As Cuba and the United States re-opened their respective embassies on Monday after 54 years, Secretary of State John Kerry delivered perhaps the only line on which all sides can agree: “This milestone does not signify an end to the many differences that still separate our governments.”
Indeed it doesn’t. The landmark flag-raising celebrating the re-establishment of full diplomatic ties represents an effort by the United States to try something new after a half-century of estrangement that saw freedom inside the island slowly erased and finally eliminated altogether.
It’s a hopeful moment, but many Cuban-Americans and Cubans on both sides of the Florida Straits remain skeptical about the new approach. They have yet to see tangible progress in democratic reform and some sign that Cuba is ready to turn the page.
So far, there’s been little of that. Witness the remarks of Cuban Foreign Minister Bruno Rodríguez on Monday. He complained about the U.S. continuing to retain the Guantánamo Bay Naval Base in Cuba, repeated demands for an end to the 53-year-old trade embargo on Cuba and “compensation to our people for human and economic damages.”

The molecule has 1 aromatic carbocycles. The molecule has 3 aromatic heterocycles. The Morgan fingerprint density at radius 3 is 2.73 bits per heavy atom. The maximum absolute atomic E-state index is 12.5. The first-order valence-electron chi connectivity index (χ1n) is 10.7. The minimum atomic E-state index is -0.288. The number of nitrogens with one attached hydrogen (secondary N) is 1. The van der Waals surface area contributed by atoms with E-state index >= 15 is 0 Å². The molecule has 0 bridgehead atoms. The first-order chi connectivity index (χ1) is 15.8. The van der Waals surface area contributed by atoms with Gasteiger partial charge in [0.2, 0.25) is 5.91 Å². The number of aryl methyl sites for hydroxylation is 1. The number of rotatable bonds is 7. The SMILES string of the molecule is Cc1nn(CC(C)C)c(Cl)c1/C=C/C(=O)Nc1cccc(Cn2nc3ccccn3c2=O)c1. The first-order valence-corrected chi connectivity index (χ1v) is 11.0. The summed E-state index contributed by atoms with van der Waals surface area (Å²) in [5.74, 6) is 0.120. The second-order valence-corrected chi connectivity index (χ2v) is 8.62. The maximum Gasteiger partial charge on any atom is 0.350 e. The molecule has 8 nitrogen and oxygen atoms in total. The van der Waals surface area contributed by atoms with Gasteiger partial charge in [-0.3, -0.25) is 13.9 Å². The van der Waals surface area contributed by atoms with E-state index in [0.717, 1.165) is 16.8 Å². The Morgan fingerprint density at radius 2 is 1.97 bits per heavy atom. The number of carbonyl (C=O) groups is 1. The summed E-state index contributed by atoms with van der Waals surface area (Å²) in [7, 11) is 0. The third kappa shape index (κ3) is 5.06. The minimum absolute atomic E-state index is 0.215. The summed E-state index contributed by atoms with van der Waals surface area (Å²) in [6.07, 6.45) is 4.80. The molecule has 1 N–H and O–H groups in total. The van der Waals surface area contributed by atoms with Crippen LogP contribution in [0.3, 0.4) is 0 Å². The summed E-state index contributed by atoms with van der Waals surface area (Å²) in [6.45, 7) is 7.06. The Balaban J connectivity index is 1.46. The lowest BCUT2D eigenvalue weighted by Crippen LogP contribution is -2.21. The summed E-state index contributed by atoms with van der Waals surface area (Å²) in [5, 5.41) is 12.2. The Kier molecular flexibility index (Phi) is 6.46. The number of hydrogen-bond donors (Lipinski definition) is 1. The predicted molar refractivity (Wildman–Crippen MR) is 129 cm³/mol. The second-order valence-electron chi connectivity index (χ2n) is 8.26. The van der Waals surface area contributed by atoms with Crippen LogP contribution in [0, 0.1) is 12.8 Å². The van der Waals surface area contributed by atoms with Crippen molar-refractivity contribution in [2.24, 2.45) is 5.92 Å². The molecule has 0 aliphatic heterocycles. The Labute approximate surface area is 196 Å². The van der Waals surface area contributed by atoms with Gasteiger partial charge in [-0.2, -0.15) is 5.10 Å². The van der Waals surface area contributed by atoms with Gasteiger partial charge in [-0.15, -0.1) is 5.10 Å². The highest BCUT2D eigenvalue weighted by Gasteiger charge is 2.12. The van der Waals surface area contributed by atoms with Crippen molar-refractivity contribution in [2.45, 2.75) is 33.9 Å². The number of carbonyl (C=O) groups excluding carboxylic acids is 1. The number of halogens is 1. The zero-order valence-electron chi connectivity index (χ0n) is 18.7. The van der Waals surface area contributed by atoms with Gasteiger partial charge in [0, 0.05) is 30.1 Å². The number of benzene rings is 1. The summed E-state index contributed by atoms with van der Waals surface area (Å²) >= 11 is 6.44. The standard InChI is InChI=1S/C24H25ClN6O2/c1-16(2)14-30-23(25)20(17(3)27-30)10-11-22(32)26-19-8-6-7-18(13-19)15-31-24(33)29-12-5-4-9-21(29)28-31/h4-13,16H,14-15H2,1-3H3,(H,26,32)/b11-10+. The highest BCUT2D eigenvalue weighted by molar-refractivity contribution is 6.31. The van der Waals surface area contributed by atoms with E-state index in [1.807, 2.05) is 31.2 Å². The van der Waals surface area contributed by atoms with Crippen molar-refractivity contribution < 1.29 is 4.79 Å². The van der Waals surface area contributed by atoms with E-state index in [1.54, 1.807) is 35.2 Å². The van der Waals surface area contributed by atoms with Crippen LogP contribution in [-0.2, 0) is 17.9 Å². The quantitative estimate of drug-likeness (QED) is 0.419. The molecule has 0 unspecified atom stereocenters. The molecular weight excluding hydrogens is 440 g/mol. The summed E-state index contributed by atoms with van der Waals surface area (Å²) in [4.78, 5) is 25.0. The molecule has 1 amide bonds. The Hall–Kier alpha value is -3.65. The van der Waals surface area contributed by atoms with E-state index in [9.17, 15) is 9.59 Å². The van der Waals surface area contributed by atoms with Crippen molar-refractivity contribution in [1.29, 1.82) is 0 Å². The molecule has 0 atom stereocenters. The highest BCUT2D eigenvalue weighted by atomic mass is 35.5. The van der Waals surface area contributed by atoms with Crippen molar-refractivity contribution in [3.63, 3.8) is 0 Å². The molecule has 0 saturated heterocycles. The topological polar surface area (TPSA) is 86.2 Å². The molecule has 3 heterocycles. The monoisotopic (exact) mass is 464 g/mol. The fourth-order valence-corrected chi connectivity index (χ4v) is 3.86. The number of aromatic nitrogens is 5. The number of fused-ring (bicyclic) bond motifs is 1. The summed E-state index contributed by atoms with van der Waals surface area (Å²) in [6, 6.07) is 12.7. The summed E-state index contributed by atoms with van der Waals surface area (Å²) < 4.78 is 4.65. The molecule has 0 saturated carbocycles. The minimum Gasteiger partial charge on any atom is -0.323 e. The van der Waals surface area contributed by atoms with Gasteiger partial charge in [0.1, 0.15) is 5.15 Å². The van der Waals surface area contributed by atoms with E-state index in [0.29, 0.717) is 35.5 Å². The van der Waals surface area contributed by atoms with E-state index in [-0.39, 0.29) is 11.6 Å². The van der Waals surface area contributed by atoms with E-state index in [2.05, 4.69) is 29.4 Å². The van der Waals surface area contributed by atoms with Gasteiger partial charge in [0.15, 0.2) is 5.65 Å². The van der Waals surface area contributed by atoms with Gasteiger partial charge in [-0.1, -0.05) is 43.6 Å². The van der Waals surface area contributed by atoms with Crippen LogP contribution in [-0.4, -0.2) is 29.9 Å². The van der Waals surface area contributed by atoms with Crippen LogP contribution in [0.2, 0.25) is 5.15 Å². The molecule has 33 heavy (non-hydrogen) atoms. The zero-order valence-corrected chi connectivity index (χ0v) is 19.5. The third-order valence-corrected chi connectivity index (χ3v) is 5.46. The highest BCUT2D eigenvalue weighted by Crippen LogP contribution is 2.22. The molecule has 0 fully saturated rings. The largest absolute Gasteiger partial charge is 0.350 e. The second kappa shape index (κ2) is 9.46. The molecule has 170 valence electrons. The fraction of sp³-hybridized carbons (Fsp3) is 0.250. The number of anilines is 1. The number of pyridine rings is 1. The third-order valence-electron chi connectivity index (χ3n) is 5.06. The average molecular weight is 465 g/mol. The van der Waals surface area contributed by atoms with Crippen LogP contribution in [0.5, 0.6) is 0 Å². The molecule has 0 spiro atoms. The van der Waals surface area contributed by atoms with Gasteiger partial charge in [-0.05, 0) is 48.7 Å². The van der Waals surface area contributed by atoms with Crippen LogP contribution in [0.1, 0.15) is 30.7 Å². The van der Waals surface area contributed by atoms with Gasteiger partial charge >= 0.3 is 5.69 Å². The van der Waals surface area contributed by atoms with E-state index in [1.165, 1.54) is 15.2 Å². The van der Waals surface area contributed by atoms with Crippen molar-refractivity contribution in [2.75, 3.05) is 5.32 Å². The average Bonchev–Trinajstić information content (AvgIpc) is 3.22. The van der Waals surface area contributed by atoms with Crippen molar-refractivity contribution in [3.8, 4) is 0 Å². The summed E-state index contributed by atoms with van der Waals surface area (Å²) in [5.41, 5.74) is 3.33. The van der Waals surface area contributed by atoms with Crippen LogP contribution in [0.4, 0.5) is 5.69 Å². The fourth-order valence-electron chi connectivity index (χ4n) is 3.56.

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New beginning, same script. No mention of human rights or political liberties, and, of course, no mention of the compensation that Cuba owes for all the properties and businesses that were criminally confiscated after the revolution.
The regime’s actions also conform to the old way of doing things. On the day before the ceremony in Washington, for the 14th consecutive Sunday, the Ladies in White movement reported new acts of repression during their weekly march to demand respect for human rights. They were met with the usual political violence, arbitrary arrests, and other acts of vandalism by Cuban police. The repression is part of a larger, unbroken pattern of anti-democratic violence directed against the voices of dissent on the island, before the rapprochement and afterward.
No one could have reasonably expected the Cuban government to change its character overnight, but until some tangible sign of progress becomes evident, it’s unlikely that the Obama administration’s policy will win new adherents in this country.
“The interests of both countries are better served by engagement than by estrangement,” Sec. Kerry declared said on Monday.
The only way to fulfill those words is to keep pressing for human rights reforms and to ensure that U.S. diplomats in Cuba at the redesignated U.S. Embassy make it a priority to do whatever they can without violating protocol to help ordinary Cubans achieve progress toward freedom.